FIG. 1 shows a multi-touch detection system 10. The system 10 includes a mobile device 20, a first communication device 30, and a second communication device 40. Additional, different, or fewer components may be provided. For example, additional communication devices may be provided.

The system 10 is a network, workstation, personal computer, or other system for multi-touch detection. The system 10 may detect and process multiple objects in a detection area. For example, the system 10 provides automated assistance multi-touch computing. The system 10 provides human-computer interaction for multi-touch control. The system 10 recognizes multiple detectable objects simultaneously disposed in a multi-touch detection area. Based on the detectable objects, the system 10 may control a display device 23 (FIG. 2). For example, multiple detectable objects may be used to zoom, rotate, move, or manipulate displayed images. In another example, the detectable objects may be used for basic control, such as selecting.

A detectable object A, B, C may include detection material. The detectable object A, B, C may be a touch point, finger, drinking glass, stylus, pointer, hand, reflective pad, global positioning (GPS) endpoint, or any now known or later developed object that may be detected. The detectable object A, B, C is used to determine a distance from a point to the detectable object, so should be recognizable to the measuring device that is measuring the distance. The detectable objects used within the multi-touch detection system 10 may be the same, different, or a combination thereof. For example, a detectable object A may be an index finger on the left hand of a user; a detectable object B may be the index finger on the right hand of a user; and a detectable object C may be a drinking glass.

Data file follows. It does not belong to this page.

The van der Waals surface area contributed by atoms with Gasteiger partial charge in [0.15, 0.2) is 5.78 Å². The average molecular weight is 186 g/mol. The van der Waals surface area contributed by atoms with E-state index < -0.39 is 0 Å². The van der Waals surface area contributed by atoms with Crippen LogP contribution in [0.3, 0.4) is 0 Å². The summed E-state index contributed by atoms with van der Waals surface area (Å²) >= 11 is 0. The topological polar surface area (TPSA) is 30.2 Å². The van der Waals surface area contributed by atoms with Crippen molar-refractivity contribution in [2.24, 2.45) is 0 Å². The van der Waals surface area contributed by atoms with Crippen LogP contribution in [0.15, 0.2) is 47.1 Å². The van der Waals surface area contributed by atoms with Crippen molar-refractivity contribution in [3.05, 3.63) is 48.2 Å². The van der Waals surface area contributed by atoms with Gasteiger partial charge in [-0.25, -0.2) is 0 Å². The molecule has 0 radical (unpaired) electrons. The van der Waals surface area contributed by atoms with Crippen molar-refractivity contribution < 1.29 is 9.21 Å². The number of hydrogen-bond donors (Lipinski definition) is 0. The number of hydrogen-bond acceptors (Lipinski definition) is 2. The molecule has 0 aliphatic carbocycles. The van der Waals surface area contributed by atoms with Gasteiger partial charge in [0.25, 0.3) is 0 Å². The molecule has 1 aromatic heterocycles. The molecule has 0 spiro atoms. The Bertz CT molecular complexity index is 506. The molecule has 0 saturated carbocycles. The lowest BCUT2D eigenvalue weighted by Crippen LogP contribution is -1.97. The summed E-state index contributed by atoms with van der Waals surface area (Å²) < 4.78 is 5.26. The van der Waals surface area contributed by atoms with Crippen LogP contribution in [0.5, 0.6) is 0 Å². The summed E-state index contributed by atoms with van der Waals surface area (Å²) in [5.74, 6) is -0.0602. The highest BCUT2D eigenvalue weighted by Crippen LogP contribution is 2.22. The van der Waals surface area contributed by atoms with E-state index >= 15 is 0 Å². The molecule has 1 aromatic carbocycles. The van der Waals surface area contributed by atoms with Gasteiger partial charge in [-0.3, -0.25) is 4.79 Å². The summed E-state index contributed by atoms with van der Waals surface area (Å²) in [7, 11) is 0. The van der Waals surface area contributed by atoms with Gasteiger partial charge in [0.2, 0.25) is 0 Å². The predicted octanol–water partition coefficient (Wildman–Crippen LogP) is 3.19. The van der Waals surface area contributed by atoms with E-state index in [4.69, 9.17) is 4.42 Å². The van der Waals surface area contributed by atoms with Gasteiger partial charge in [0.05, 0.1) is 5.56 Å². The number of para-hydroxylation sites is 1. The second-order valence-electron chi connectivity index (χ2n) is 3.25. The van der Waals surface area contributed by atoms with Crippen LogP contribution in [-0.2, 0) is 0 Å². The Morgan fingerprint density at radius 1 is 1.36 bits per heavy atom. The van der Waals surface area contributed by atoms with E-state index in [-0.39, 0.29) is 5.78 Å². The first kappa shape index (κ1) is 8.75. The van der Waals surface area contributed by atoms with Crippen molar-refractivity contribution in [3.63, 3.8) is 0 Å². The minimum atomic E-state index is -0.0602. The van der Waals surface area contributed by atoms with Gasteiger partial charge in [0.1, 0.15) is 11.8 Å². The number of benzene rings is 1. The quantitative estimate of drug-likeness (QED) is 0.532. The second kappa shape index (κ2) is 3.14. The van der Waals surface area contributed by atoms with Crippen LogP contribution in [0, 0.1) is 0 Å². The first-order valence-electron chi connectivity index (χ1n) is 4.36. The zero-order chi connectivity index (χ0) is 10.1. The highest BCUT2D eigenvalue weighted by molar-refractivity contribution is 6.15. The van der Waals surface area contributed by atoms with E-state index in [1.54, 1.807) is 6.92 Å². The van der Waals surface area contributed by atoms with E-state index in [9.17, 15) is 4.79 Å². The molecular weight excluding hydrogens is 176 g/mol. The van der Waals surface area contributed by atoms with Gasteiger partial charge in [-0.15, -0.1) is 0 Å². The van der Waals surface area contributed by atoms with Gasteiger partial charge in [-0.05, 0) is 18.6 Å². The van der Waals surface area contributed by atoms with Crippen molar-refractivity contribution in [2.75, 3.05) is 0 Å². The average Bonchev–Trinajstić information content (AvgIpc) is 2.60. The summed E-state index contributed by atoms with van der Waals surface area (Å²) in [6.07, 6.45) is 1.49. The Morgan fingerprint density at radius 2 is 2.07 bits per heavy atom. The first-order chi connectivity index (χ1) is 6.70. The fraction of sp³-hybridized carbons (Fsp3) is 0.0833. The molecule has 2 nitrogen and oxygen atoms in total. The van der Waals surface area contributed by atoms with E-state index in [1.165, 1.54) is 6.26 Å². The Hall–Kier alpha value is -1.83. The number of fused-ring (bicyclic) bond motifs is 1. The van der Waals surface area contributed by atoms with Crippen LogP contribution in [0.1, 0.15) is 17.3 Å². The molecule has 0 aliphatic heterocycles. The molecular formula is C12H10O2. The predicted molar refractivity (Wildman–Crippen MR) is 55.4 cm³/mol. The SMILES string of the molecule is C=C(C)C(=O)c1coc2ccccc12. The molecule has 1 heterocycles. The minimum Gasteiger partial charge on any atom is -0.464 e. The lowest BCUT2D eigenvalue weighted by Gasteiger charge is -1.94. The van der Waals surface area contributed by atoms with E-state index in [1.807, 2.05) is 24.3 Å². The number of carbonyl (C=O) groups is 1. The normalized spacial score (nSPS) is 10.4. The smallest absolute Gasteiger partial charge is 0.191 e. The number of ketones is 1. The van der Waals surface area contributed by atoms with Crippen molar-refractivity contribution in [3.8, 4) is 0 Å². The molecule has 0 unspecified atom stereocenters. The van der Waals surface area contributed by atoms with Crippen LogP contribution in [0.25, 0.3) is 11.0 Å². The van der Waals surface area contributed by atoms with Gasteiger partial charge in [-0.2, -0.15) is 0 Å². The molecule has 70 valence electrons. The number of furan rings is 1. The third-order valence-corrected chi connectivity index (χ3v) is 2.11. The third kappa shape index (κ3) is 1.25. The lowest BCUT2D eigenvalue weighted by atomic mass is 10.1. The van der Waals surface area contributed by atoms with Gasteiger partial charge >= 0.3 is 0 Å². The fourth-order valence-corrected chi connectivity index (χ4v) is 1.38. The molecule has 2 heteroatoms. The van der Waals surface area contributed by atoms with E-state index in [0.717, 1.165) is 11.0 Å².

The communication devices 30, 40 may include a measuring device. Additional, different, or fewer components may be provided. For example, the first and second communication devices 30, 40 may include a processor, a memory, an input device, a display device, or any combination thereof. In another example, the communication devices 30, 40 do not include a measuring device.

The communication devices 30, 40 are cellular telephones, personal digital assistants (PDA), laptop computers, personal computers, network nodes, network endpoints, wall sensor, any combination thereof, or any now known or later developed communication device. For example, as shown in FIG. 1, the first communication device 30 may be a laptop computer, and the second communication device 40 may be a PDA. In another example, the first and second communication devices 30, 40 are reference points for the mobile device 20. The communication devices 30, 40 may be detected by the mobile device 20.

The communication devices 30, 40 may be mobile devices or stationary devices. For example, the communication device 30 may be embedded in a table, wall, or ground. The communication device 30 may be a wall sensor. Alternatively, the first and second communication devices 30, 40 may be moved from position to position.

The communication devices 30, 40 may include measuring devices 31, 41. The measuring devices 31, 41 are infrared transceivers, ultrasonic transceivers, sensor bars, arrays of sensors, positioning systems, any combination thereof, or other now known or later developed device for measuring a distance or location. The measuring devices 31, 41 may be attached to, embedded in, or in communication with the first and second communication devices 30, 40. The measuring devices 31, 41 measure distance or location. For example, an infrared transceiver may emit infrared light and receive reflected infrared light. The time from emission to reception may be used to calculate the distance from the measuring device 21 to the communication device 30, 40. In another example, ultrasonic waves are used. In another example, a GPS device may determine location from which distance between two devices, objects, reference points, or communication devices may be determined.